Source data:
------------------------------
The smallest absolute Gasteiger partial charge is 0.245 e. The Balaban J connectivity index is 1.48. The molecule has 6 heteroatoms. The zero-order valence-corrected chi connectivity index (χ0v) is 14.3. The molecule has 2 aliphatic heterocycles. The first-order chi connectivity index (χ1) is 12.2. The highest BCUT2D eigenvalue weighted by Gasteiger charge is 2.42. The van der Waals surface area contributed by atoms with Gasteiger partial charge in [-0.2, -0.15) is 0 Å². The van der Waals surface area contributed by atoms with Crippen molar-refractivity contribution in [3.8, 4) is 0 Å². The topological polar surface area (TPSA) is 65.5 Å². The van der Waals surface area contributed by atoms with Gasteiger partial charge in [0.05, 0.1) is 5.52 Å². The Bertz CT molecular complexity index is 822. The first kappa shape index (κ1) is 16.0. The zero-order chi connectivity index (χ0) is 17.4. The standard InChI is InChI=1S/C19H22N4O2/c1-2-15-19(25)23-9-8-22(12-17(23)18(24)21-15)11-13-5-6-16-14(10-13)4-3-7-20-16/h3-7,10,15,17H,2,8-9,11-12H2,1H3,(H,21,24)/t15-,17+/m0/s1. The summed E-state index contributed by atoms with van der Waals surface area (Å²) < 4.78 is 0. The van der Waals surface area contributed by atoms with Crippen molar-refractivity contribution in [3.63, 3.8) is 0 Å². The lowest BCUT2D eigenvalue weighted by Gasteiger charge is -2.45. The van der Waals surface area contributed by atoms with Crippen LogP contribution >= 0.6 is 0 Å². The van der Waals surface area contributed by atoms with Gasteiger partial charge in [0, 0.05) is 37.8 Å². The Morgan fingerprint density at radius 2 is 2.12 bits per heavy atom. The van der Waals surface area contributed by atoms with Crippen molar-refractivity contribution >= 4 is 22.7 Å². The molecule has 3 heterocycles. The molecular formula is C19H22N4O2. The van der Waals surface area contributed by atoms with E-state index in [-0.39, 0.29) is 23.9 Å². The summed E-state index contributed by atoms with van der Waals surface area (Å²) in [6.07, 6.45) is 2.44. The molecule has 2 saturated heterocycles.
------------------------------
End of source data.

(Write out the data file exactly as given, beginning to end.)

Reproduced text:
The smallest absolute Gasteiger partial charge is 0.245 e. The Balaban J connectivity index is 1.48. The molecule has 6 heteroatoms. The zero-order valence-corrected chi connectivity index (χ0v) is 14.3. The molecule has 2 aliphatic heterocycles. The first-order chi connectivity index (χ1) is 12.2. The highest BCUT2D eigenvalue weighted by Gasteiger charge is 2.42. The van der Waals surface area contributed by atoms with Gasteiger partial charge in [-0.2, -0.15) is 0 Å². The van der Waals surface area contributed by atoms with Crippen molar-refractivity contribution in [3.8, 4) is 0 Å². The topological polar surface area (TPSA) is 65.5 Å². The van der Waals surface area contributed by atoms with Gasteiger partial charge in [0.05, 0.1) is 5.52 Å². The Bertz CT molecular complexity index is 822. The first kappa shape index (κ1) is 16.0. The zero-order chi connectivity index (χ0) is 17.4. The standard InChI is InChI=1S/C19H22N4O2/c1-2-15-19(25)23-9-8-22(12-17(23)18(24)21-15)11-13-5-6-16-14(10-13)4-3-7-20-16/h3-7,10,15,17H,2,8-9,11-12H2,1H3,(H,21,24)/t15-,17+/m0/s1. The summed E-state index contributed by atoms with van der Waals surface area (Å²) < 4.78 is 0. The van der Waals surface area contributed by atoms with Crippen molar-refractivity contribution in [3.63, 3.8) is 0 Å². The lowest BCUT2D eigenvalue weighted by Gasteiger charge is -2.45. The van der Waals surface area contributed by atoms with Crippen LogP contribution >= 0.6 is 0 Å². The van der Waals surface area contributed by atoms with Gasteiger partial charge in [0, 0.05) is 37.8 Å². The Morgan fingerprint density at radius 2 is 2.12 bits per heavy atom. The van der Waals surface area contributed by atoms with Crippen molar-refractivity contribution >= 4 is 22.7 Å². The molecule has 3 heterocycles. The molecular formula is C19H22N4O2. The van der Waals surface area contributed by atoms with E-state index in [-0.39, 0.29) is 23.9 Å². The summed E-state index contributed by atoms with van der Waals surface area (Å²) in [6.07, 6.45) is 2.44. The molecule has 2 saturated heterocycles.